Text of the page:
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Setting the Stage for Healthy Habits from Day One

A young dad checks his shopping list as he passes by the produce section of a grocery store. With nearly one third of children in America at risk for preventable diseases, proper nutrition early in life can help set the stage for healthier dietary and lifestyle habits and future success in school.

A young dad checks his shopping list as he passes by the produce section of a grocery store. With nearly one third of children in America at risk for preventable diseases, proper nutrition early in life can help set the stage for healthier dietary and lifestyle habits and future success in school. Photo provided by Thinkstock.

I recently had the pleasure of addressing a meeting marking the landmark first phase of the B-24 Project, a collaborative initiative between USDA and the Department of Health and Human Services to develop dietary recommendations for children from birth to 24 months of age. As existing Federal dietary guidance is designed for those two years and older, the end result of the B-24 project will fill an important gap and provide consistency in maternal, infant and toddler nutrition advice given across government and external organizations.

We gathered experts from the American Academy of Pediatrics, Academy of Nutrition and Dietetics, World Health Organization, International Life Sciences Institute, and universities across the country to begin the process of scoping the existing literature and making recommendations for additional public and private research needed to fill the gaps. Over time, our experts will gather and analyze currently available sound research related to maternal, infant and toddler health. The end result will be unified Federal dietary guidance for children from birth to 24 months based on the best available science.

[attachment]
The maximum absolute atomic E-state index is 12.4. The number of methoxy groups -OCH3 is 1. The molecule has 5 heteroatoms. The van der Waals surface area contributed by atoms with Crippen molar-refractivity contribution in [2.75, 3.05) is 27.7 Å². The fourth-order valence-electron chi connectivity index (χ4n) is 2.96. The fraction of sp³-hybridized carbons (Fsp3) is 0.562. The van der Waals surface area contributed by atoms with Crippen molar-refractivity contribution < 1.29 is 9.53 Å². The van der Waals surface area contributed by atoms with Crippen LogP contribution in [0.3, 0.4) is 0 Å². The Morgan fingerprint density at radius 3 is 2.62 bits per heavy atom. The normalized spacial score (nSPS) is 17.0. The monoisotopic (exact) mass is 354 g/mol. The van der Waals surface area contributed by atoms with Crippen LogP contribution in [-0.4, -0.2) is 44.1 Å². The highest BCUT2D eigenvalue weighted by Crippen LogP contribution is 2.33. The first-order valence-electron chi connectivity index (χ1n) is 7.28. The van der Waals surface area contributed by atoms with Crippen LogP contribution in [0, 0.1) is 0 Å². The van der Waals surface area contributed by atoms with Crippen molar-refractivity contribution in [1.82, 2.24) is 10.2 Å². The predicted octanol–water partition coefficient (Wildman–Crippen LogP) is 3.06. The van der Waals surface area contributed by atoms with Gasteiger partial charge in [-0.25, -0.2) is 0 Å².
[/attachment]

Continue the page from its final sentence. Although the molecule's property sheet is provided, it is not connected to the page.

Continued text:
With nearly one third of children in America at risk for preventable diseases like diabetes and heart disease due to being overweight or obese, we know that access to proper nutrition early in life can help set the stage for healthier dietary and lifestyle habits and future success in school. Through our National School Lunch Program, school-aged kids across the country are now getting healthier school meals with more fruits and vegetables, whole grains, and low-fat dairy based on scientific recommendations for nutrition. We recently announced proposed standards to ensure that kids have access to healthy snack options in school. And our WIC program reaches America’s youngest and most vulnerable by providing nutrition services, food benefits, and nutrition education to low-income caregivers, including pregnant and lactating mothers, and infants and young toddlers.

Every day, nutritionists and health-related staff across the country advise mothers and mothers-to-be about what to eat, what to feed their children, how to successfully breastfeed, and the importance of appropriate physical activity for infants and toddlers. Creating nutrition guidance specifically tailored to the needs of infants and toddlers will help better ensure that parents and caregivers are empowered with the information they need to help their children reach optimal growth, development and health on their journey to adulthood.

2 Responses to “Setting the Stage for Healthy Habits from Day One”

  1. Dave Joyce says:

    What we need is simply a return to real, whole nourishing foods. We don’t need dietary suggestions based on “the best available science”. Too many health atrocities exist in the name of “science” already.

  2. Janet O'Dell says:

    Another option would be to remove high fructose corn syrup and all non natural food products from baby formulas and all food for that matter. Most formulas have high fructose corn syrup as the #1 ingredient and is refined and processed, stripped of many corresponding nutrients that would constitute a healthy diet. Because refined sugars are absorbed and metabolized so quickly by the body, they have been cited as potential causes of obesity.

    Read more: http://www.livestrong.com/article/282068-sucrose-vs-high-fructose-corn-syrup/#ixzz2MtKLn6ud

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